**The Research Frontier**

prepared by:

Joseph Malkevitch

Department of Mathematics and Computing

York College (CUNY)

Jamaica, New York 11451

Email: malkevitch@york.cuny.edu

In many situations involving discrete geometry questions, extensions of exercises lead to questions whose answers may not be known. Not all of such problems are either "interesting" or "important." However, it is good practice to learn how to generate problems of this kind. It is also fun to investigate such questions and sometimes they are important. One never knows when the methods that one develops to answer a question of limited interest might be the right tool to answer some very important question. The questions below are to encourage you to think about questions which can be made to probe the research frontier.

1. The diagram below (Figure 1) shows an example of a plane 4-valent (simple) graph.

Figure 1

This diagram can be interpreted as a projection of a knot in the sense that if one is moving along an edge and one reaches a vertex, there is an edge to the left, one in the middle, and one on the right. Suppose one always takes the middle choice. Figure 2 shows a cut-through pattern at vertex v.

Figure 2

For the graph in Figure 1, moving along any edge in this way creates an Eulerian circuit. For 4-valent graphs such an Eulerian circuit will be called "cut-through" Eulerian. Thus, we can interpret this graph as having arisen by projecting a knot into the plane.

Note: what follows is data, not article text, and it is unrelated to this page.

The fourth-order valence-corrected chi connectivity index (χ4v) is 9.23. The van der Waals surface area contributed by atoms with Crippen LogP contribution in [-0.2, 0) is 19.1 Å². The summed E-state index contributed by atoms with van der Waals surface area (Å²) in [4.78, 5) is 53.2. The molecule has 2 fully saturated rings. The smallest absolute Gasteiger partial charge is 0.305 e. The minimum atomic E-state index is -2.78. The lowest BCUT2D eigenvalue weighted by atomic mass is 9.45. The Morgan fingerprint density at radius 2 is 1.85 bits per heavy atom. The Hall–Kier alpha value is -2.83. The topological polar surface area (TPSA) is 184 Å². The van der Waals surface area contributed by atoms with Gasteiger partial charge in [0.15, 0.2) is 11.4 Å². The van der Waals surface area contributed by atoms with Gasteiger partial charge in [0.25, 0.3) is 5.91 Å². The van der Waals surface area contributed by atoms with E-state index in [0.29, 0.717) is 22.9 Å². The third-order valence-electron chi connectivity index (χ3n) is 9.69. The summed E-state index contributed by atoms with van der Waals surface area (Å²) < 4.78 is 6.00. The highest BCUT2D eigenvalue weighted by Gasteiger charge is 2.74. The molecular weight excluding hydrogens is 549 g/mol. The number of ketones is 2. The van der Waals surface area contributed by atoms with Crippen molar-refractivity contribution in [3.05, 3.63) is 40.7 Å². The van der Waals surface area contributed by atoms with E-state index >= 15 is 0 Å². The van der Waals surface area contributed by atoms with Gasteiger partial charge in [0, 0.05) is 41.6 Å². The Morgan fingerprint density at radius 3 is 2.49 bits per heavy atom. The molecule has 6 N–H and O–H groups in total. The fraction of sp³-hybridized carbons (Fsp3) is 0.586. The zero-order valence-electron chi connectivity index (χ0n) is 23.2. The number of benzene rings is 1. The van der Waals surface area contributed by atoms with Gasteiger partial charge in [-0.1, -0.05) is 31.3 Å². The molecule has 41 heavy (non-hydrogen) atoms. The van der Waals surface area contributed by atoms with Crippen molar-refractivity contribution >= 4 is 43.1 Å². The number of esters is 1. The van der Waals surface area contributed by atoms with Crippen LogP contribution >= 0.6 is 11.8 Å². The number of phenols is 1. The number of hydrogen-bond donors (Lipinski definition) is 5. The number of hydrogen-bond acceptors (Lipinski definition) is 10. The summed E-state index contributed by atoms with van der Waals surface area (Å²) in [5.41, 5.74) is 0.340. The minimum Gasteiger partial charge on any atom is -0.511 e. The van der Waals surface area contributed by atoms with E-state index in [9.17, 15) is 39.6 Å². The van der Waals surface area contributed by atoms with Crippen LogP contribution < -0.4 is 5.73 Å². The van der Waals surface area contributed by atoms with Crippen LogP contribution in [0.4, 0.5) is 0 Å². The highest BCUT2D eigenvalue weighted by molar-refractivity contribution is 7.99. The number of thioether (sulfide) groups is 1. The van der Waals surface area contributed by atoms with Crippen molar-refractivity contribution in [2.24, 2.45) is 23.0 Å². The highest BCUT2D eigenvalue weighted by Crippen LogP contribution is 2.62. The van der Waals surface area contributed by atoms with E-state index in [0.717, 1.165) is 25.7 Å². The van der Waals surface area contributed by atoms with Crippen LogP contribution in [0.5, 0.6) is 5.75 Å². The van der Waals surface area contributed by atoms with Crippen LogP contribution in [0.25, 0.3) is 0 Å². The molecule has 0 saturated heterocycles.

a. Write down the degree sequence of this graph.

b. Can you find a graph with the same degree sequence as this graph which is not isomorphic to it?

c. Can you find a plane graph with the same degree sequence as this graph which is not isomorphic to it?

**What degree sequences have the property that they can be realized by unique plane graphs (up to isomorphism)?**

d. Write down the face vector of the graph in Figure 1.

e. Is there a plane graph with p_{3} = 8 and p_{4} = k (k =0, k at least 2)?

f. Is there a plane graph with p_{3} = 8 and p_{4} = k (k =0, k at least 2) which is

the projection of a knot?

g. What is the largest size face that can occur in a plane 3-connected 4-valent graph with 2n (n at least 3) vertices?

h. What is the largest sized face that can occur in a plane 3-connected 4-valent graph with 2n - 1 (n at least 5) vertices?

**Which face vectors arise as projections of a knot if digons and loops are not allowed?**

2. The two extremes for "cut-through paths" in 4-valent plane (especially 3-connected) graphs G are:

a. Cut-through Eulerian

b. G is the union of simple closed curves

Figure 1 provides an example of a. and the graph of the (regular) octahedron (Figure 3) provides an example of b.

Figure 3

It is often possible to perform various "operations" on plane (3-connected) graphs which preserve "interesting" properties of the graphs. For example, in the part of a 4-valent plane graph shown in Figure 4, one can take any vertex and create a "circuit" of vertices around it. This operation will preserve being plane 4-valent and 3-connected, and if the original graph is the union of simple closed cut-through circuits so will the new graph. However, if the original graph was cut-through Eulerian, this property would no longer hold.